Situated in the light industrial area of Vancouver's Mount Pleasant neighbourhood, the restaurant and bar occupies 2,800 square feet in the recently refurbished art deco Lightworks Building, originally designed by architect H.H. Simmonds in 1942 as a manufacturing facility for war-time electrical parts.
The intention of the project was to reference the existing spatial condition—that of the heritage industrial building—and contrast it with the non-traditional ethos that characterizes the client and their food. The industrial quality of the space is emphasized through the use of minimal and unfinished materials such as concrete, steel, plaster, and wood paired with a muted colour palette of greys, greens and black. These rough materials and minimal colours are contrasted throughout the space by the use of a formal flower motif.
The simplified form of a flower was adopted from folk art and Eastern religious art by the countercultural movements of the 1960’s and 70’s as a sign of peace or “flower power,” making it emblematic of an influential time in the development of West Coast culture. For the project, this motif has been utilized to create the large curved bar, flower-shaped planter, interlocking high top tables and curved pony-walls, and provides the imagery and patterns used in finishing details.
While there is always a tension between experimenting with form and providing the functionality and durability that is required in a restaurant, much like in the history of folk art the approach here was to integrate the ornamental and utilitarian.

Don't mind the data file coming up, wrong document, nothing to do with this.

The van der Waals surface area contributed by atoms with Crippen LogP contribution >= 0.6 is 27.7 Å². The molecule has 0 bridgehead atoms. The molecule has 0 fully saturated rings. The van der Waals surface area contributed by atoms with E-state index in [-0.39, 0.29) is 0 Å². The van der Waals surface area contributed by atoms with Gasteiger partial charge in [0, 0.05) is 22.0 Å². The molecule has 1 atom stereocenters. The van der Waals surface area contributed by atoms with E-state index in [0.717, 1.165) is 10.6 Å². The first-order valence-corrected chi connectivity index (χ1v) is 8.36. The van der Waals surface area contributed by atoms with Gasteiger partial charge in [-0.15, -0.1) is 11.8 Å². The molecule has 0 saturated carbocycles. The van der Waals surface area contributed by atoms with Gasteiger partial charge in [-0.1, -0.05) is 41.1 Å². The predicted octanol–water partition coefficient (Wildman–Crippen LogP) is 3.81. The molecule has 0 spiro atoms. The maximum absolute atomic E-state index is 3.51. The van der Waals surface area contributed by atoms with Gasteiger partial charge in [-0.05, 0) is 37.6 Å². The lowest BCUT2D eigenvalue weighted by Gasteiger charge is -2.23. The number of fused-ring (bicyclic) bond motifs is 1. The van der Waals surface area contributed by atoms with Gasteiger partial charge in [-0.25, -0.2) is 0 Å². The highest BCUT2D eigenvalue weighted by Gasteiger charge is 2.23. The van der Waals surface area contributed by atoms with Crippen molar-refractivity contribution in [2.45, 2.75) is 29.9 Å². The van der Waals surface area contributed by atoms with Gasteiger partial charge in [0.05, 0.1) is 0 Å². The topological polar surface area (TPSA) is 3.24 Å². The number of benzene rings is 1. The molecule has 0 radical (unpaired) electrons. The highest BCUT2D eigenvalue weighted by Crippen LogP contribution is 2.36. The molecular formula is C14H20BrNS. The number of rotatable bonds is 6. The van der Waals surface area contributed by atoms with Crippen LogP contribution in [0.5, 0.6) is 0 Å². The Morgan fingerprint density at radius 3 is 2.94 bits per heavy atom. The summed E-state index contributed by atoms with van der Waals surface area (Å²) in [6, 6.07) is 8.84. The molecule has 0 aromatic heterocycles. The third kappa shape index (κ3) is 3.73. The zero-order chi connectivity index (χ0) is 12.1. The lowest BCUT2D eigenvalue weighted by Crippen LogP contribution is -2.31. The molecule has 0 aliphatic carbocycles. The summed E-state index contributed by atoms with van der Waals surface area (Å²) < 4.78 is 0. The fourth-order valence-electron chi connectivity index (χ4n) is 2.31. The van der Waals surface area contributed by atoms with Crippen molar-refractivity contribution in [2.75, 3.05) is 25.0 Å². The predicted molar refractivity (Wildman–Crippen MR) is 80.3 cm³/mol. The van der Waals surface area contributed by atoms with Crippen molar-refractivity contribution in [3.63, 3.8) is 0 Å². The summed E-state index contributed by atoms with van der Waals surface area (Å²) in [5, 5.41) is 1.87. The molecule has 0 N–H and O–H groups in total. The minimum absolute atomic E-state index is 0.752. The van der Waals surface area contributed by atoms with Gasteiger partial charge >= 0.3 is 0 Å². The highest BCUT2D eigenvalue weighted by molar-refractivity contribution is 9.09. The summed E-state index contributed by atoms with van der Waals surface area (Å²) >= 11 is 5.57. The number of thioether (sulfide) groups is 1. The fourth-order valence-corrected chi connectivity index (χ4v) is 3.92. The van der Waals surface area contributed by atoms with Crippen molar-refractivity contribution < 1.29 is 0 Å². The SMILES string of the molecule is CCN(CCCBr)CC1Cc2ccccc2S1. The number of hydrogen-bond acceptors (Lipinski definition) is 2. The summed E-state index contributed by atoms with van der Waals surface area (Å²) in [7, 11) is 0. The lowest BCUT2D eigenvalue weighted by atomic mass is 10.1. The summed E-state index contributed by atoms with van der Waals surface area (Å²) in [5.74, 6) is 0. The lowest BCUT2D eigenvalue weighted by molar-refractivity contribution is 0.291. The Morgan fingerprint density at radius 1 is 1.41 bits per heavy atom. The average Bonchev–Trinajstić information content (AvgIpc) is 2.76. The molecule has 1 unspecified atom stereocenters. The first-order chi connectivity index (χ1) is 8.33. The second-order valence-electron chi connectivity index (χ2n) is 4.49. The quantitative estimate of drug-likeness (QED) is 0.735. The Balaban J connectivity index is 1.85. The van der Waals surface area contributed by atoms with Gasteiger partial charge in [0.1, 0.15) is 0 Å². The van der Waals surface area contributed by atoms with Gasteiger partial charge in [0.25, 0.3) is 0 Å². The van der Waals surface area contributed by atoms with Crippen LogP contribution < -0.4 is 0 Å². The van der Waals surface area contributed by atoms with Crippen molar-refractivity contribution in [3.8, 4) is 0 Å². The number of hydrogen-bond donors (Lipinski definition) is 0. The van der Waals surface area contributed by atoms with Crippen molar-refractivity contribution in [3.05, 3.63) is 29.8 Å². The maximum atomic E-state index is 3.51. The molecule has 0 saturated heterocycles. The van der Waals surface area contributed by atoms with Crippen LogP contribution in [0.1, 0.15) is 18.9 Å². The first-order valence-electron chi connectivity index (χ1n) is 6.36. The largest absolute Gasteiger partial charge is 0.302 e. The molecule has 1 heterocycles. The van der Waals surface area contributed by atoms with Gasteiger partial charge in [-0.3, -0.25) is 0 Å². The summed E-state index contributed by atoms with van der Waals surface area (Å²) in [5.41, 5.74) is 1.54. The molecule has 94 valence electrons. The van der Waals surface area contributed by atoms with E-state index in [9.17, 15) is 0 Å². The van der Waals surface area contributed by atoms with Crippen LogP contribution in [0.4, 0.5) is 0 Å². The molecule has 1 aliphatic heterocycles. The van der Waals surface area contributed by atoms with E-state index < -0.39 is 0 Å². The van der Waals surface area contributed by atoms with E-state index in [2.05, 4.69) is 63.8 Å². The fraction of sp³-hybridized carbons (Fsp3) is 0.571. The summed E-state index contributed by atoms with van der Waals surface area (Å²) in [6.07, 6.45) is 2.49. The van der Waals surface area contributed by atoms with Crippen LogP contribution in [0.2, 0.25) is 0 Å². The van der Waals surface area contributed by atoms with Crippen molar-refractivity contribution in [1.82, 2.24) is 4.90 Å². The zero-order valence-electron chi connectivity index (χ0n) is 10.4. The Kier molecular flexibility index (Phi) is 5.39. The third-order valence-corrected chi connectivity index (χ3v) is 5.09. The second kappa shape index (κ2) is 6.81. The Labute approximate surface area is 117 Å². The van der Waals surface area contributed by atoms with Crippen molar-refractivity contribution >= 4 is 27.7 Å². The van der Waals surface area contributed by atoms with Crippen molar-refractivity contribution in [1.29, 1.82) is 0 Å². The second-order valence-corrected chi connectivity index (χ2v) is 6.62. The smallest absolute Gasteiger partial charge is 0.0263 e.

What was the brief?
To design a space that could accommodate multiple dining styles, and transition from day to late night.
What were the key challenges?
Balancing the light industrial materials of the neighbourhood with the more radical and organic character of the client.
What were the solutions?
Developing a formal language that could be applied to the utilitarian materials.
Who are the clients and what's interesting about them?
Tacofino started as a food truck in the Canadian surf town of Tofino by Kaeli Robinsong and Jayson Sussman and has grown to multiple restaurants and food trucks. The unique menu combines the bold flavours and back alley BBQs they encountered at surf destinations all over the world, and the tortilla.
How is the project unique?
This project embraces raw materiality and a unique formal language down to the details of the hand-painted menu board and handblown glass table caddie.